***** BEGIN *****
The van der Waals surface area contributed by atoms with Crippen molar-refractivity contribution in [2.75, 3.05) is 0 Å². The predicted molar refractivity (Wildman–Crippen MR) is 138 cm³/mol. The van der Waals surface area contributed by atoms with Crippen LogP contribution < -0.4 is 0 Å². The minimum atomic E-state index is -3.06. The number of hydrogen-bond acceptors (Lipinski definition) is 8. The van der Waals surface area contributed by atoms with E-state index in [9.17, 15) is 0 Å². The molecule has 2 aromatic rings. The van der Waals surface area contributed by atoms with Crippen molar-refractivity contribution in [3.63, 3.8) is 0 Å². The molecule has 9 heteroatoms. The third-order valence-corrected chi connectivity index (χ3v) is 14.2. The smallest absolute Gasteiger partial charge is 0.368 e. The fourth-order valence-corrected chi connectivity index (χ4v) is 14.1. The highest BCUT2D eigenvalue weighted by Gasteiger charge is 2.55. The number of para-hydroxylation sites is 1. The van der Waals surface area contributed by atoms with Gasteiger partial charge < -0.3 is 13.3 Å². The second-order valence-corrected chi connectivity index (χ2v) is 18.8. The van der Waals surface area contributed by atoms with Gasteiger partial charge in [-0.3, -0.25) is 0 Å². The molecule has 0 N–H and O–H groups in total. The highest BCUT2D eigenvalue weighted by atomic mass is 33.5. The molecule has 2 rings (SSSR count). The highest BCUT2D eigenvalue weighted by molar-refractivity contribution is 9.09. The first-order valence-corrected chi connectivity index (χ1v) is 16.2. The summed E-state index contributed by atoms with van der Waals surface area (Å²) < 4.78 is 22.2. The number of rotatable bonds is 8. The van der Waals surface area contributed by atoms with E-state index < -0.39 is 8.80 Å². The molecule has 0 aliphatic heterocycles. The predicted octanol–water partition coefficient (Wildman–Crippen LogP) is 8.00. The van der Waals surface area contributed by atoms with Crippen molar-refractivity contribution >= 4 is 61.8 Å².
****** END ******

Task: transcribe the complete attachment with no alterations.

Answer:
The van der Waals surface area contributed by atoms with Crippen molar-refractivity contribution in [2.75, 3.05) is 0 Å². The predicted molar refractivity (Wildman–Crippen MR) is 138 cm³/mol. The van der Waals surface area contributed by atoms with Crippen LogP contribution < -0.4 is 0 Å². The minimum atomic E-state index is -3.06. The number of hydrogen-bond acceptors (Lipinski definition) is 8. The van der Waals surface area contributed by atoms with E-state index in [9.17, 15) is 0 Å². The molecule has 2 aromatic rings. The van der Waals surface area contributed by atoms with Crippen molar-refractivity contribution in [3.63, 3.8) is 0 Å². The molecule has 9 heteroatoms. The third-order valence-corrected chi connectivity index (χ3v) is 14.2. The smallest absolute Gasteiger partial charge is 0.368 e. The fourth-order valence-corrected chi connectivity index (χ4v) is 14.1. The highest BCUT2D eigenvalue weighted by Gasteiger charge is 2.55. The number of para-hydroxylation sites is 1. The van der Waals surface area contributed by atoms with Gasteiger partial charge < -0.3 is 13.3 Å². The second-order valence-corrected chi connectivity index (χ2v) is 18.8. The van der Waals surface area contributed by atoms with Gasteiger partial charge in [-0.3, -0.25) is 0 Å². The molecule has 0 N–H and O–H groups in total. The highest BCUT2D eigenvalue weighted by atomic mass is 33.5. The molecule has 2 rings (SSSR count). The highest BCUT2D eigenvalue weighted by molar-refractivity contribution is 9.09. The first-order valence-corrected chi connectivity index (χ1v) is 16.2. The summed E-state index contributed by atoms with van der Waals surface area (Å²) < 4.78 is 22.2. The number of rotatable bonds is 8. The van der Waals surface area contributed by atoms with E-state index < -0.39 is 8.80 Å². The molecule has 0 aliphatic heterocycles. The predicted octanol–water partition coefficient (Wildman–Crippen LogP) is 8.00. The van der Waals surface area contributed by atoms with Crippen molar-refractivity contribution >= 4 is 61.8 Å².